Translation

Five Reasons to Hire a Professional Japanese Translator for Your Project

Professional Japanese Translator

As the country with the third-largest economy in the world, Japan is soaring as a place of growth and expansion for businesses. Considering the opportunities that are available in Japan, translating your product or service to Japanese will tremendously help your business expand its reach.

However, before embarking on your Japanese translation project, remember that Japanese is a unique language, and translating it requires much more effort than conducting a quick machine translation. Because of the language’s complexities, working with a Japanese translation service is vital to a precise and successful translation.

Here are the five most significant reasons why you should hire a professional translation company for your Japanese translations.

Japanese Varies Greatly According to Dialect and Region

As the native language to more than 128 million people, Japanese is primarily spoken on Japan’s five main islands, including Honshu, Hokkaido, Kyushu, Shikoku, and Okinawa. The two primary dialects used in Japan are the Tokyo dialect and the Kyoto-Osaka dialect, with each one varying in rhythm, tone, vocabulary, and pronunciation. Within these two dialects, there are several sub-dialects that are based on each specific region, which can complicate Japanese translations. Making translations even more difficult is the fact that there is another native dialect called Ryukyuan that is considered to be its own language by professional translators.

The Language Is Embedded in Japanese Culture

Because Japanese is deeply rooted in its social norms and culture, Japanese expressions often require cultural contexts. As an example, the connotation of some phrases can often be vague and ambiguous, causing a Japanese word’s literal definition to be different than its implied meaning. For instance, it might not be clear whether a Japanese expression is referring to the female or male gender, as well as whether the subject of the expression is meant to be plural or singular. Because of the ambiguity, a Japanese translator would have to understand the cultural context of the text to be able to accurately translate it.

Japanese Writing Includes Four Styles

One of Japan’s main writing styles is Kanji, which is comprised of complex characters that represent ideas and concepts. Rather than depending on words and phrases to depict a meaning, Kanji relies on various strokes that signify their meaning based on where they are positioned in a character set. With more than 2,000 characters commonly used in Kanji and another few thousand characters that are occasionally used, translations from Kanji can be particularly challenging.

Along with Kanji, there are three other writing styles in the Japanese language, which are Hiragana, Katakana, and Romaji, and each one is used for specific purposes that native speakers would understand. As such, working with a company that hires native Japanese speakers would be optimal for your translation project.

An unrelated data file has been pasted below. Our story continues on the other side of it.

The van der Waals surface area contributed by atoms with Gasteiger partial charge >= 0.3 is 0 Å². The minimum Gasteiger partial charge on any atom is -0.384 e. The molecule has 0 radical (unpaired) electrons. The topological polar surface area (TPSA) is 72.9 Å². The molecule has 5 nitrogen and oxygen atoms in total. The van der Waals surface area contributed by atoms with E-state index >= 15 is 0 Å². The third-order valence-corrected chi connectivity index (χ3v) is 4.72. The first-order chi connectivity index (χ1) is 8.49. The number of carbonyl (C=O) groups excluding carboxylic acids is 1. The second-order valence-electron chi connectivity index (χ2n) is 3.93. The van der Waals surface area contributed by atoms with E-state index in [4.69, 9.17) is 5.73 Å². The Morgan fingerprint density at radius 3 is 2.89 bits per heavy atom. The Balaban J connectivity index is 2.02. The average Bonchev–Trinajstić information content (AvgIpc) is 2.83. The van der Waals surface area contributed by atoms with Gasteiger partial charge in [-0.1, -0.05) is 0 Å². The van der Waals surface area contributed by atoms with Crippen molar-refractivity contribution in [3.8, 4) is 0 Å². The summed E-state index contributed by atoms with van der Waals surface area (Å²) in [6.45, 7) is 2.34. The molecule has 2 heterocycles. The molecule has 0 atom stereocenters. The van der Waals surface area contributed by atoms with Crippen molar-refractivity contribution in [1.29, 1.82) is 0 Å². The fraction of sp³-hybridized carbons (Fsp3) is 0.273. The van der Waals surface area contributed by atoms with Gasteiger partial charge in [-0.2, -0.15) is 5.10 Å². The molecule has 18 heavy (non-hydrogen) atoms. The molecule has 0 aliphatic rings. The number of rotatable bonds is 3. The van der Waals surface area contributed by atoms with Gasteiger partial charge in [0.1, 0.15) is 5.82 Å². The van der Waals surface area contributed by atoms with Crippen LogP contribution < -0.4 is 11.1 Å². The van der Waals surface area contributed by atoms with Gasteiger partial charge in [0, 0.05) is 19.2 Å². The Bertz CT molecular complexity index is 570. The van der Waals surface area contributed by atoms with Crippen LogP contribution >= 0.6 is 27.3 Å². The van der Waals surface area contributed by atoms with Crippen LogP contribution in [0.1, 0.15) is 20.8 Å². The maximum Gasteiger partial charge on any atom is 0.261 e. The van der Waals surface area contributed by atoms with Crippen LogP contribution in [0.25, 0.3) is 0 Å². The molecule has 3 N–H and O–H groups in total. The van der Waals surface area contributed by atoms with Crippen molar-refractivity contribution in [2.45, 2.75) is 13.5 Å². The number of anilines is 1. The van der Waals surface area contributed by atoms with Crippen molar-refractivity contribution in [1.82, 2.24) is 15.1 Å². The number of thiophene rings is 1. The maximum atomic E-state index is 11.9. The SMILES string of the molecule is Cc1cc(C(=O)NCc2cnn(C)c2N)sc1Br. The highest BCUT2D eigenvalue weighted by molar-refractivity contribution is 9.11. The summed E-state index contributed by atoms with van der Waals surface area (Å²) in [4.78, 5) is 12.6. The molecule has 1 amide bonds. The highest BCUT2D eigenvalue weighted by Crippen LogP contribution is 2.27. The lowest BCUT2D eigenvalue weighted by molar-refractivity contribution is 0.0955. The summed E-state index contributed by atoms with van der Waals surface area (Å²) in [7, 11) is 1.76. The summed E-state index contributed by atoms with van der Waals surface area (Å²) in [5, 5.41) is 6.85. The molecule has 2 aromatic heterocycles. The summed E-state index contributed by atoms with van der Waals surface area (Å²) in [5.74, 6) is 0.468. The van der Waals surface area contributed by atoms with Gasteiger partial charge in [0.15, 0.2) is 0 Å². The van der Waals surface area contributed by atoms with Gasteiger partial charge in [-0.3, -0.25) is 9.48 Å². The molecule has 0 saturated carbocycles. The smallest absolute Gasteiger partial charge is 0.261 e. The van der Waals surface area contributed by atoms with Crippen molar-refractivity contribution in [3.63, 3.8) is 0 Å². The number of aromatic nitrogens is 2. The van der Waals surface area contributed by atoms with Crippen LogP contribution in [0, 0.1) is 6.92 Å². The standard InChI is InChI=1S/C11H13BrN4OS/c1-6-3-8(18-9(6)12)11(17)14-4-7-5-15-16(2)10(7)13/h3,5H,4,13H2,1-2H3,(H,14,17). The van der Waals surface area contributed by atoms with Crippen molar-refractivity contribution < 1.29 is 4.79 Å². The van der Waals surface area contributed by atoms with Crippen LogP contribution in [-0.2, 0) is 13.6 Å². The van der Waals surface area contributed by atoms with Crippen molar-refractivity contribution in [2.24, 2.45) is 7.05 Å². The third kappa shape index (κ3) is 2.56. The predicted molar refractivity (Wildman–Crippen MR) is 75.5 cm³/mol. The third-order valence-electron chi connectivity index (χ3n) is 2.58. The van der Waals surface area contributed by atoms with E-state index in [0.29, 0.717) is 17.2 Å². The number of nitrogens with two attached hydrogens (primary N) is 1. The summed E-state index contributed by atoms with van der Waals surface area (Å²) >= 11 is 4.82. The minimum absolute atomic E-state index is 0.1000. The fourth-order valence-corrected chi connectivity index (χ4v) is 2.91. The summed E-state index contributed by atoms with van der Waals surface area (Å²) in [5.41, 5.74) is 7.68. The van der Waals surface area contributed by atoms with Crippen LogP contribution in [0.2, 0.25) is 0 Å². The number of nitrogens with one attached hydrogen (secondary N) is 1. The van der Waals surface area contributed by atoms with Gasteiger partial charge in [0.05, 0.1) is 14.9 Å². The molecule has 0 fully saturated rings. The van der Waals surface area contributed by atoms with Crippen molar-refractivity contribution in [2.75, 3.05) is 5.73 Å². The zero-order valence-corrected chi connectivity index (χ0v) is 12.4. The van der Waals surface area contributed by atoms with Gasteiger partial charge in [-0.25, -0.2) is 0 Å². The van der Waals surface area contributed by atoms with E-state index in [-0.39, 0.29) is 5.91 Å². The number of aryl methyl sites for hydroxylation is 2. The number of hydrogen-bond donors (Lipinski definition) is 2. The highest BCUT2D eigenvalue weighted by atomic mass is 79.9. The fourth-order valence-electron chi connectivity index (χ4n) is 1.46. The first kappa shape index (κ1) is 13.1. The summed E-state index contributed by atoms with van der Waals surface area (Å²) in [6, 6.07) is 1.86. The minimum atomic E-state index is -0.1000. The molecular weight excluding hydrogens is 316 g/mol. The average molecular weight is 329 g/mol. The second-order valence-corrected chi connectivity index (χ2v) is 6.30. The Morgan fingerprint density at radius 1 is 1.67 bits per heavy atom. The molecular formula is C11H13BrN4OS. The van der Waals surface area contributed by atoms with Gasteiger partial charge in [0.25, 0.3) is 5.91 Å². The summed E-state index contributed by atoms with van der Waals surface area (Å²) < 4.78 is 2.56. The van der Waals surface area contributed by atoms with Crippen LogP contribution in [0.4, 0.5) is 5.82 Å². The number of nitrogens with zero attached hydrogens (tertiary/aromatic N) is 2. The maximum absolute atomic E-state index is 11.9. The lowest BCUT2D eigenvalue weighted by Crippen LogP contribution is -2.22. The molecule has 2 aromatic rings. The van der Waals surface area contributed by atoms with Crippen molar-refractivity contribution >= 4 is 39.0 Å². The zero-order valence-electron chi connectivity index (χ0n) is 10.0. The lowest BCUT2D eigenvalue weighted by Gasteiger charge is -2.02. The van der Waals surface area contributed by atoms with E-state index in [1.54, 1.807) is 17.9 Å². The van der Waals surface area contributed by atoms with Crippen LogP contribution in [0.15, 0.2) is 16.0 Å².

Japanese Uses Different Speech for Politeness

One of the many unique aspects of the Japanese language is that it is based on a polite way of speaking called keigo. To properly address business clients, translators would need to know the correct form of keigo to use. The three forms are:

  • Honorifics keigo, which is used when you are speaking to a person in a position of power, such as customers, elders, or supervisors.
  • Polite keigo, which is used to demonstrate respect toward another person by talking in a polite
  • Humble keigo, which is used when talking to someone in a higher role about yourself.

Japanese Grammar Is Quite Different from English

Japanese has numerous different grammar rules than several other languages, especially English. For instance, subjects and verbs are typically placed at the beginning of a sentence in English, while they are positioned at the end of a sentence in Japanese. Additionally, Japanese only has two tenses, which are past and non-past. Therefore, the present and the future would be described using the non-past tense. In English, however, there are three specific tenses, which are past, present, and future. As a result of the differences, some verb tenses in Japanese do not have an equivalent word in English.

With Japanese being one of the top ten languages worldwide, translating your product to Japanese can have a huge impact on your business. To guarantee a successful project, make sure you find the best possible professional Japanese translation service.

Summary

With the third-largest economy in the world, Japan is soaring as a place for businesses to succeed by translating their products to Japanese. However, because of the language’s complexities, working with a Japanese translation service is vital to a precise and successful translation.

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